Objective: Few studies have evaluated the symptom validity tests (SVTs) within the Personality Assessment Inventory (PAI) in a neuropsychological assessment context. Accordingly, the present study explored the accuracy of PAI SVTs in identifying exaggerated cognitive dysfunction in a mixed sample of outpatients referred for neuropsychological assessment. Method: Participants who failed two or more Performance Validity Tests (PVTs) were classified as having exaggerated cognitive dysfunction (n = 49). Their responses on PAI SVTs were compared to examinees who did not fail PVTs (n = 257). Results: Multivariate analysis of variance indicated the Negative Impression Management (NIM) scale most strongly discriminated between those with exaggerated cognitive dysfunction from honest responders (Cohen’s d =.58). Nonetheless, its classification accuracy was low (area under the curve [AUC] =.65). A k-means cluster analysis and a subsequent multinomial logistic regression indicated evidence for two distinct groups of exaggerators. In particular, one group seemed to exaggerate symptoms, whereas another presented in a defensive manner, implying that individuals with positive and NIM biases on the PAI were apt to display invalid performance on PVTs. Conclusions: Findings indicated that exaggerated cognitive dysfunction tends to be present when NIM is very high and that evidence exists for a defensive response style on the PAI in the context of PVT failure.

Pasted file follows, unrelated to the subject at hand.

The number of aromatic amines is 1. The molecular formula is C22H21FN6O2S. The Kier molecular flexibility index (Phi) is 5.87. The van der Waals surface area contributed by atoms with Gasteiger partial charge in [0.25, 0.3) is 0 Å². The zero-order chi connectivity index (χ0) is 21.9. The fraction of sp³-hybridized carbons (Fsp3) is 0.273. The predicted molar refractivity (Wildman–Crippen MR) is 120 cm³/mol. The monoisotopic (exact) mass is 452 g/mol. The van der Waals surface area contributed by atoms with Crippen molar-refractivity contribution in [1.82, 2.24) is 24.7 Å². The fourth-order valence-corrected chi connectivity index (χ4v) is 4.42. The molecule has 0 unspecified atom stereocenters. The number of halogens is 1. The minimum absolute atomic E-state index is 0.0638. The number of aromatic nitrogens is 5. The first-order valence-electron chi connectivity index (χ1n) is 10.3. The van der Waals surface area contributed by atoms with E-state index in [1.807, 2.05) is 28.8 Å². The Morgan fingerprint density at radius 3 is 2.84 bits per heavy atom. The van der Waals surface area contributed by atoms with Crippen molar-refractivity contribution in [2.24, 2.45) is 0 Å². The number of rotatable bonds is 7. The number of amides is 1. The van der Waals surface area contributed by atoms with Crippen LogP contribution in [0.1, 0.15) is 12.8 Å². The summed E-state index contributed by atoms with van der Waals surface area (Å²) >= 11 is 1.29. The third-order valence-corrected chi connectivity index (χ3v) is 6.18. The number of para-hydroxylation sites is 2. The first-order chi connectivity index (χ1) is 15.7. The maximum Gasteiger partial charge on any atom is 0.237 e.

- performance validity
- Personality Assessment Inventory
- symptom validity